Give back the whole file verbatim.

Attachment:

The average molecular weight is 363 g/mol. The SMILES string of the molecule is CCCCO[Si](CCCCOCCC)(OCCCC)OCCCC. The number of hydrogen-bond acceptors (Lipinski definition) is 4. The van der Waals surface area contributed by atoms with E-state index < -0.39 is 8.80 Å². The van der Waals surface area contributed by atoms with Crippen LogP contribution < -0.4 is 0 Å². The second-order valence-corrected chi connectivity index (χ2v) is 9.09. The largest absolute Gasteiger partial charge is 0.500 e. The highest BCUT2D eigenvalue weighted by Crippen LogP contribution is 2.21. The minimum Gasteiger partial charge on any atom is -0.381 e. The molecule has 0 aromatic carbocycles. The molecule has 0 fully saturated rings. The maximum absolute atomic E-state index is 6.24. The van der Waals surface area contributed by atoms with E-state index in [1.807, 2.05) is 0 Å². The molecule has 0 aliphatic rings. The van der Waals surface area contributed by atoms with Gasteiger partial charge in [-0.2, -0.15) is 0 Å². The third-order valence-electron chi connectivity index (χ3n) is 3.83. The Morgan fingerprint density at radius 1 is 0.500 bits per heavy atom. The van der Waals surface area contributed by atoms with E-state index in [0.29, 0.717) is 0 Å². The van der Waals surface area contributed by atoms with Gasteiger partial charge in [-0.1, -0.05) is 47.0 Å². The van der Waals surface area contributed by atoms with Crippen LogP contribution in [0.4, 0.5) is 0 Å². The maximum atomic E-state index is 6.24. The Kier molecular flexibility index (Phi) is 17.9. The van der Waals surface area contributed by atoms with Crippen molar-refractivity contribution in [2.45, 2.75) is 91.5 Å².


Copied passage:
The average molecular weight is 363 g/mol. The SMILES string of the molecule is CCCCO[Si](CCCCOCCC)(OCCCC)OCCCC. The number of hydrogen-bond acceptors (Lipinski definition) is 4. The van der Waals surface area contributed by atoms with E-state index < -0.39 is 8.80 Å². The van der Waals surface area contributed by atoms with Crippen LogP contribution < -0.4 is 0 Å². The second-order valence-corrected chi connectivity index (χ2v) is 9.09. The largest absolute Gasteiger partial charge is 0.500 e. The highest BCUT2D eigenvalue weighted by Crippen LogP contribution is 2.21. The minimum Gasteiger partial charge on any atom is -0.381 e. The molecule has 0 aromatic carbocycles. The molecule has 0 fully saturated rings. The maximum absolute atomic E-state index is 6.24. The van der Waals surface area contributed by atoms with E-state index in [1.807, 2.05) is 0 Å². The molecule has 0 aliphatic rings. The van der Waals surface area contributed by atoms with Gasteiger partial charge in [-0.2, -0.15) is 0 Å². The third-order valence-electron chi connectivity index (χ3n) is 3.83. The Morgan fingerprint density at radius 1 is 0.500 bits per heavy atom. The van der Waals surface area contributed by atoms with E-state index in [0.29, 0.717) is 0 Å². The van der Waals surface area contributed by atoms with Gasteiger partial charge in [-0.1, -0.05) is 47.0 Å². The van der Waals surface area contributed by atoms with Crippen LogP contribution in [0.4, 0.5) is 0 Å². The maximum atomic E-state index is 6.24. The Kier molecular flexibility index (Phi) is 17.9. The van der Waals surface area contributed by atoms with Crippen molar-refractivity contribution in [2.45, 2.75) is 91.5 Å².